|Photos||Video & Audio||Blogs||Statistics||Archive||Shop||Mobile|
July 3, 2014
Michael Clarke has quit the Sydney Thunder due to Australia's hectic international summer schedule for this season, declaring that he would prefer the club offer a contract to a younger player. Clarke has been part of the Thunder squad for the past two seasons but was never any more than a nominal presence useful in the club's marketing, given that the BBL clashes with Australia's Test and ODI season.
Not only is he yet to play a game for the Thunder, he is yet to make his debut in Australian domestic T20 cricket, having not played the format for New South Wales before the BBL was introduced. Clarke said with Australia's Test series against India and then the one-day tri-series with India and England occupying the December-January period, he was unlikely to debut this summer.
"Having looked at the fixture list for the upcoming summer it became apparent that my opportunities to play for the Thunder would be extremely limited," Clarke said.
"I think it is in the best interests of the club if I make myself unavailable for selection this season and allow the Thunder the chance to offer a contract to a younger player who would really benefit from the opportunity. I will continue to support the club and monitor the situation in future seasons regarding availability."
The struggling Thunder won only one match last season but that was an improvement on the previous year, when they had lost all eight games. They will be coached this season by Paddy Upton, who was named this week as the replacement for Chandika Hathurusingha.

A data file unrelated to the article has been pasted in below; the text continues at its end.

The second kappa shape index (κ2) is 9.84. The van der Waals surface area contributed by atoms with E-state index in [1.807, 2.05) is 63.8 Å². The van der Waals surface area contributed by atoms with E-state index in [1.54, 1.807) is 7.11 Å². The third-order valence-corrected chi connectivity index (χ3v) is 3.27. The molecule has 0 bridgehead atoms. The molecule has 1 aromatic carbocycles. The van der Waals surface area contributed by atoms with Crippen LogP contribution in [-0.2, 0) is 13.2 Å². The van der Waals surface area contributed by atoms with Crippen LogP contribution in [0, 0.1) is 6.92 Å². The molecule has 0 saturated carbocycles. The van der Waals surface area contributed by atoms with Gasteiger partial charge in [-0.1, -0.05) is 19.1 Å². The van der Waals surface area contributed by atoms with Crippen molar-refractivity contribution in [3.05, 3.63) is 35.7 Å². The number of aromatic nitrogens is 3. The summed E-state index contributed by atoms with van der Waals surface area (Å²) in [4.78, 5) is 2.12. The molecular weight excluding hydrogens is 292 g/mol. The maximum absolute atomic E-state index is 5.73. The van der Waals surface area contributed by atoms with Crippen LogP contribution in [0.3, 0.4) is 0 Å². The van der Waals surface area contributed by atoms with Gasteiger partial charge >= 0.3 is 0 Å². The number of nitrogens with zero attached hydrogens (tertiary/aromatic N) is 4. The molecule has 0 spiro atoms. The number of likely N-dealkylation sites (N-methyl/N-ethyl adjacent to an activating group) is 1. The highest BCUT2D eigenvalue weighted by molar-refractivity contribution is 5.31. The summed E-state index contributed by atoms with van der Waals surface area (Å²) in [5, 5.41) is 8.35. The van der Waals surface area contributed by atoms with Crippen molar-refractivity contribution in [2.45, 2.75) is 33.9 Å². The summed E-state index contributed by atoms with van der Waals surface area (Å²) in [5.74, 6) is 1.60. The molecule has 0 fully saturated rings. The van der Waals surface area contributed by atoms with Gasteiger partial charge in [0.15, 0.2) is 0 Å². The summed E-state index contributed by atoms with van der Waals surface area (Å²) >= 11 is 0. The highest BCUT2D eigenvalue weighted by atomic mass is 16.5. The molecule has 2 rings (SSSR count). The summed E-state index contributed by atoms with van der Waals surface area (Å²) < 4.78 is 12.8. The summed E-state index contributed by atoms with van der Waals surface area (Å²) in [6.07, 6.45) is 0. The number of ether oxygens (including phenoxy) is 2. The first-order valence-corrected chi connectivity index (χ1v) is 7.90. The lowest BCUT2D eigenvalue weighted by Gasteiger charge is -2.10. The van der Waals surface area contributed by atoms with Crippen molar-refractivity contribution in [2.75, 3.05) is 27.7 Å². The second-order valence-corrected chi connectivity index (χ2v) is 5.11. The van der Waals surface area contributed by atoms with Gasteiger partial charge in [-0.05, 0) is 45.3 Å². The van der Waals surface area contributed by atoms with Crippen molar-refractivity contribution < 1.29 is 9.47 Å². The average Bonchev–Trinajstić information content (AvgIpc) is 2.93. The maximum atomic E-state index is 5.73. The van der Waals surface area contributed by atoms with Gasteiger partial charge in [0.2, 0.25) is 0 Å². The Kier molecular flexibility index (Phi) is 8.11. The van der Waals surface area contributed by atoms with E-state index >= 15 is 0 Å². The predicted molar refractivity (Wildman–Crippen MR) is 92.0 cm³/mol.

Brydon Coverdale is an assistant editor at ESPNcricinfo. @brydoncoverdaleFeeds: Brydon Coverdale
© ESPN Sports Media Ltd.
|Comments have now been closed for this article
The BCCI set up a three-man committee to tackle the problem of chucking at age-group and domestic cricket, and it has produced significant results in five years
The board's latest standoff with its players has had embarrassing consequences internationally, so any resolution now needs to be approached thoughtfully
What Australia have not done since returning a fractured unit from India is head back to Asia to play an Asian team. Two of their major weaknesses - handling spin and reverse swing - will be tested in the UAE by Pakistan
The WICB statement should cool down emotions and allow all parties involved to take the next step forward
The gap between the haves and the have-nots is growing wider, and the disenchantment is forcing a devaluation of Test cricket among weaker teams
Players demanding that home pitches should be prepared to favour them don't realise it's a retaliatory business
ESPNcricinfo runs the rule over the preparation of all 16 Australia players ahead of the first Test, which starts in Dubai on Wednesday